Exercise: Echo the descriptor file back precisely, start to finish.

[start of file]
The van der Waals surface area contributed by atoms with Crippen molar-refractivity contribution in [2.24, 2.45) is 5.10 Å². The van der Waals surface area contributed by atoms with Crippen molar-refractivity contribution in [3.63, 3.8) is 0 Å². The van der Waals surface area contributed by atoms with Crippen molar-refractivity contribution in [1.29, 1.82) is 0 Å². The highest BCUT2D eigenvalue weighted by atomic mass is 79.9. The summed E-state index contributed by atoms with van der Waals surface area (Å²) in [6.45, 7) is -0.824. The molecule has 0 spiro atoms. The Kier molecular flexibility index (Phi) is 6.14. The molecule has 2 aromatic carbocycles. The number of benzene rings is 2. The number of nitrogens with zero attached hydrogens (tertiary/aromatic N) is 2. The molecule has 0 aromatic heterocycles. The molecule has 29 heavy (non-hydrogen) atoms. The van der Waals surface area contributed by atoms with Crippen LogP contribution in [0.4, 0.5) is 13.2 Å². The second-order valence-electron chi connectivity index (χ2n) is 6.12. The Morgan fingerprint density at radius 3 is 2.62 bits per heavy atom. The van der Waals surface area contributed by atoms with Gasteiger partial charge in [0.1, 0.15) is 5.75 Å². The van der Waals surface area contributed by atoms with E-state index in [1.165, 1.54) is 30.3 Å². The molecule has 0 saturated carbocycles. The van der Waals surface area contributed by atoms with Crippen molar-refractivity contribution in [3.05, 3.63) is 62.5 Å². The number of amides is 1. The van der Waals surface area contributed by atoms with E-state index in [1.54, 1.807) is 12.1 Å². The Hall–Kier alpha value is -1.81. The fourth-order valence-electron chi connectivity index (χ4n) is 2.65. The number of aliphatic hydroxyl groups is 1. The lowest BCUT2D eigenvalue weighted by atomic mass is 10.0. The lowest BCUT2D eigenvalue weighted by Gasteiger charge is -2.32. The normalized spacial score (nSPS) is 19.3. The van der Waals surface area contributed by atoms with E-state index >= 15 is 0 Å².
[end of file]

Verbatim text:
The van der Waals surface area contributed by atoms with Crippen molar-refractivity contribution in [2.24, 2.45) is 5.10 Å². The van der Waals surface area contributed by atoms with Crippen molar-refractivity contribution in [3.63, 3.8) is 0 Å². The van der Waals surface area contributed by atoms with Crippen molar-refractivity contribution in [1.29, 1.82) is 0 Å². The highest BCUT2D eigenvalue weighted by atomic mass is 79.9. The summed E-state index contributed by atoms with van der Waals surface area (Å²) in [6.45, 7) is -0.824. The molecule has 0 spiro atoms. The Kier molecular flexibility index (Phi) is 6.14. The molecule has 2 aromatic carbocycles. The number of benzene rings is 2. The number of nitrogens with zero attached hydrogens (tertiary/aromatic N) is 2. The molecule has 0 aromatic heterocycles. The molecule has 29 heavy (non-hydrogen) atoms. The van der Waals surface area contributed by atoms with Crippen LogP contribution in [0.4, 0.5) is 13.2 Å². The second-order valence-electron chi connectivity index (χ2n) is 6.12. The Morgan fingerprint density at radius 3 is 2.62 bits per heavy atom. The van der Waals surface area contributed by atoms with Gasteiger partial charge in [0.1, 0.15) is 5.75 Å². The van der Waals surface area contributed by atoms with E-state index in [1.165, 1.54) is 30.3 Å². The molecule has 0 saturated carbocycles. The van der Waals surface area contributed by atoms with Crippen molar-refractivity contribution in [3.05, 3.63) is 62.5 Å². The number of amides is 1. The van der Waals surface area contributed by atoms with E-state index in [1.54, 1.807) is 12.1 Å². The Hall–Kier alpha value is -1.81. The fourth-order valence-electron chi connectivity index (χ4n) is 2.65. The number of aliphatic hydroxyl groups is 1. The lowest BCUT2D eigenvalue weighted by atomic mass is 10.0. The lowest BCUT2D eigenvalue weighted by Gasteiger charge is -2.32. The normalized spacial score (nSPS) is 19.3. The van der Waals surface area contributed by atoms with E-state index >= 15 is 0 Å².